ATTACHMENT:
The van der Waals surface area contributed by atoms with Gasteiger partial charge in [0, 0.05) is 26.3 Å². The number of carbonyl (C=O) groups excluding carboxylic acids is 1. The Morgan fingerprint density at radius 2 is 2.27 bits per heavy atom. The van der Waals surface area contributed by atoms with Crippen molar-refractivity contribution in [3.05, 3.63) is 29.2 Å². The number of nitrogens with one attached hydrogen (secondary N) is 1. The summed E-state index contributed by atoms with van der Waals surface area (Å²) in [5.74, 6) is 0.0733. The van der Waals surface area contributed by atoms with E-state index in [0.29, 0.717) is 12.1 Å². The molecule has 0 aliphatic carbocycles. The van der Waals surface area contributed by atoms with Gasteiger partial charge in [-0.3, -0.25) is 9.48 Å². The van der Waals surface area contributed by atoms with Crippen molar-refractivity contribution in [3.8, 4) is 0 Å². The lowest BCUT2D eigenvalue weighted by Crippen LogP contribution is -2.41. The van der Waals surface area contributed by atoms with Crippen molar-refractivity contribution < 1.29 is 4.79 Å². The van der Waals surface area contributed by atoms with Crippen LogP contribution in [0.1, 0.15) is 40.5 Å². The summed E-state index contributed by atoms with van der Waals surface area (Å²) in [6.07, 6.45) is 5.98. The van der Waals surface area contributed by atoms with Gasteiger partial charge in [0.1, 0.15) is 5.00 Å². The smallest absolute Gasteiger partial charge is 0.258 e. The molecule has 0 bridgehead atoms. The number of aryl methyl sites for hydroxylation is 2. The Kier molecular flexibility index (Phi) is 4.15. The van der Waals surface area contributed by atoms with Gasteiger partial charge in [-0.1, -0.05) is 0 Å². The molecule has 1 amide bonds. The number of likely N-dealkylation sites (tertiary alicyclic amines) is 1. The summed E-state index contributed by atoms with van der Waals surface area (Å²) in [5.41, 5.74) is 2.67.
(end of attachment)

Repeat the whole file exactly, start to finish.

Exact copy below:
The van der Waals surface area contributed by atoms with Gasteiger partial charge in [0, 0.05) is 26.3 Å². The number of carbonyl (C=O) groups excluding carboxylic acids is 1. The Morgan fingerprint density at radius 2 is 2.27 bits per heavy atom. The van der Waals surface area contributed by atoms with Crippen molar-refractivity contribution in [3.05, 3.63) is 29.2 Å². The number of nitrogens with one attached hydrogen (secondary N) is 1. The summed E-state index contributed by atoms with van der Waals surface area (Å²) in [5.74, 6) is 0.0733. The van der Waals surface area contributed by atoms with E-state index in [0.29, 0.717) is 12.1 Å². The molecule has 0 aliphatic carbocycles. The van der Waals surface area contributed by atoms with Gasteiger partial charge in [-0.3, -0.25) is 9.48 Å². The van der Waals surface area contributed by atoms with Crippen molar-refractivity contribution in [3.8, 4) is 0 Å². The lowest BCUT2D eigenvalue weighted by Crippen LogP contribution is -2.41. The van der Waals surface area contributed by atoms with Crippen molar-refractivity contribution < 1.29 is 4.79 Å². The van der Waals surface area contributed by atoms with Crippen LogP contribution in [0.1, 0.15) is 40.5 Å². The summed E-state index contributed by atoms with van der Waals surface area (Å²) in [6.07, 6.45) is 5.98. The van der Waals surface area contributed by atoms with Gasteiger partial charge in [0.1, 0.15) is 5.00 Å². The smallest absolute Gasteiger partial charge is 0.258 e. The molecule has 0 bridgehead atoms. The number of aryl methyl sites for hydroxylation is 2. The Kier molecular flexibility index (Phi) is 4.15. The van der Waals surface area contributed by atoms with Gasteiger partial charge in [-0.1, -0.05) is 0 Å². The molecule has 1 amide bonds. The number of likely N-dealkylation sites (tertiary alicyclic amines) is 1. The summed E-state index contributed by atoms with van der Waals surface area (Å²) in [5.41, 5.74) is 2.67.